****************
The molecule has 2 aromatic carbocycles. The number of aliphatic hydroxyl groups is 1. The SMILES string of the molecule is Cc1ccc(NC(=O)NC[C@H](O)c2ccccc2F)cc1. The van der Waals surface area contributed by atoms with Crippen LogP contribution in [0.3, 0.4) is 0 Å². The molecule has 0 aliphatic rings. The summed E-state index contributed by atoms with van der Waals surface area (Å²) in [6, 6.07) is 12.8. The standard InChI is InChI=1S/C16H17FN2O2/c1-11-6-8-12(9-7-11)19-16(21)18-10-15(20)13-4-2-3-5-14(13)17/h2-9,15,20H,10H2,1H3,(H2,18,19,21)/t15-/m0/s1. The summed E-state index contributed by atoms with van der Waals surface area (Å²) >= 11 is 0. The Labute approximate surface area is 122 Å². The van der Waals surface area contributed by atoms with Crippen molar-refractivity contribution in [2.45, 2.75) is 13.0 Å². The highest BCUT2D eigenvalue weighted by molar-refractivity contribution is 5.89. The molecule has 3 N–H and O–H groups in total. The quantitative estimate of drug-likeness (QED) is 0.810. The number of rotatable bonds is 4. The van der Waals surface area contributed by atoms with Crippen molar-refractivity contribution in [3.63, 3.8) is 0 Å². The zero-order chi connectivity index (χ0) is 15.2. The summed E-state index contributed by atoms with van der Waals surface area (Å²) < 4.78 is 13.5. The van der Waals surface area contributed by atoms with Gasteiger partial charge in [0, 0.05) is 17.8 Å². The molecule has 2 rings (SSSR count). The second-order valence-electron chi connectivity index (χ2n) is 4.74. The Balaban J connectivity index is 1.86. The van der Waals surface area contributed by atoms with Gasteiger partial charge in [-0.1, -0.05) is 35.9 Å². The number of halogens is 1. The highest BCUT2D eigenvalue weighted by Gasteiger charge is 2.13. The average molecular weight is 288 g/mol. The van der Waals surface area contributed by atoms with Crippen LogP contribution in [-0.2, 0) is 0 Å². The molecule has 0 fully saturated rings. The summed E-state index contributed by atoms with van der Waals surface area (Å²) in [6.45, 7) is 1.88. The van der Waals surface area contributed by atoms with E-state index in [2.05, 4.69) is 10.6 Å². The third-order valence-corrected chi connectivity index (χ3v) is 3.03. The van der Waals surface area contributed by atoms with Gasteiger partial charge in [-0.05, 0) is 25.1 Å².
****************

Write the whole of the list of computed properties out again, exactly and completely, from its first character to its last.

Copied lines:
The molecule has 2 aromatic carbocycles. The number of aliphatic hydroxyl groups is 1. The SMILES string of the molecule is Cc1ccc(NC(=O)NC[C@H](O)c2ccccc2F)cc1. The van der Waals surface area contributed by atoms with Crippen LogP contribution in [0.3, 0.4) is 0 Å². The molecule has 0 aliphatic rings. The summed E-state index contributed by atoms with van der Waals surface area (Å²) in [6, 6.07) is 12.8. The standard InChI is InChI=1S/C16H17FN2O2/c1-11-6-8-12(9-7-11)19-16(21)18-10-15(20)13-4-2-3-5-14(13)17/h2-9,15,20H,10H2,1H3,(H2,18,19,21)/t15-/m0/s1. The summed E-state index contributed by atoms with van der Waals surface area (Å²) >= 11 is 0. The Labute approximate surface area is 122 Å². The van der Waals surface area contributed by atoms with Crippen molar-refractivity contribution in [2.45, 2.75) is 13.0 Å². The highest BCUT2D eigenvalue weighted by molar-refractivity contribution is 5.89. The molecule has 3 N–H and O–H groups in total. The quantitative estimate of drug-likeness (QED) is 0.810. The number of rotatable bonds is 4. The van der Waals surface area contributed by atoms with Crippen molar-refractivity contribution in [3.63, 3.8) is 0 Å². The zero-order chi connectivity index (χ0) is 15.2. The summed E-state index contributed by atoms with van der Waals surface area (Å²) < 4.78 is 13.5. The van der Waals surface area contributed by atoms with Gasteiger partial charge in [0, 0.05) is 17.8 Å². The molecule has 2 rings (SSSR count). The second-order valence-electron chi connectivity index (χ2n) is 4.74. The Balaban J connectivity index is 1.86. The van der Waals surface area contributed by atoms with Gasteiger partial charge in [-0.1, -0.05) is 35.9 Å². The number of halogens is 1. The highest BCUT2D eigenvalue weighted by Gasteiger charge is 2.13. The average molecular weight is 288 g/mol. The van der Waals surface area contributed by atoms with Crippen LogP contribution in [-0.2, 0) is 0 Å². The molecule has 0 fully saturated rings. The summed E-state index contributed by atoms with van der Waals surface area (Å²) in [6.45, 7) is 1.88. The van der Waals surface area contributed by atoms with E-state index in [2.05, 4.69) is 10.6 Å². The third-order valence-corrected chi connectivity index (χ3v) is 3.03. The van der Waals surface area contributed by atoms with Gasteiger partial charge in [-0.05, 0) is 25.1 Å².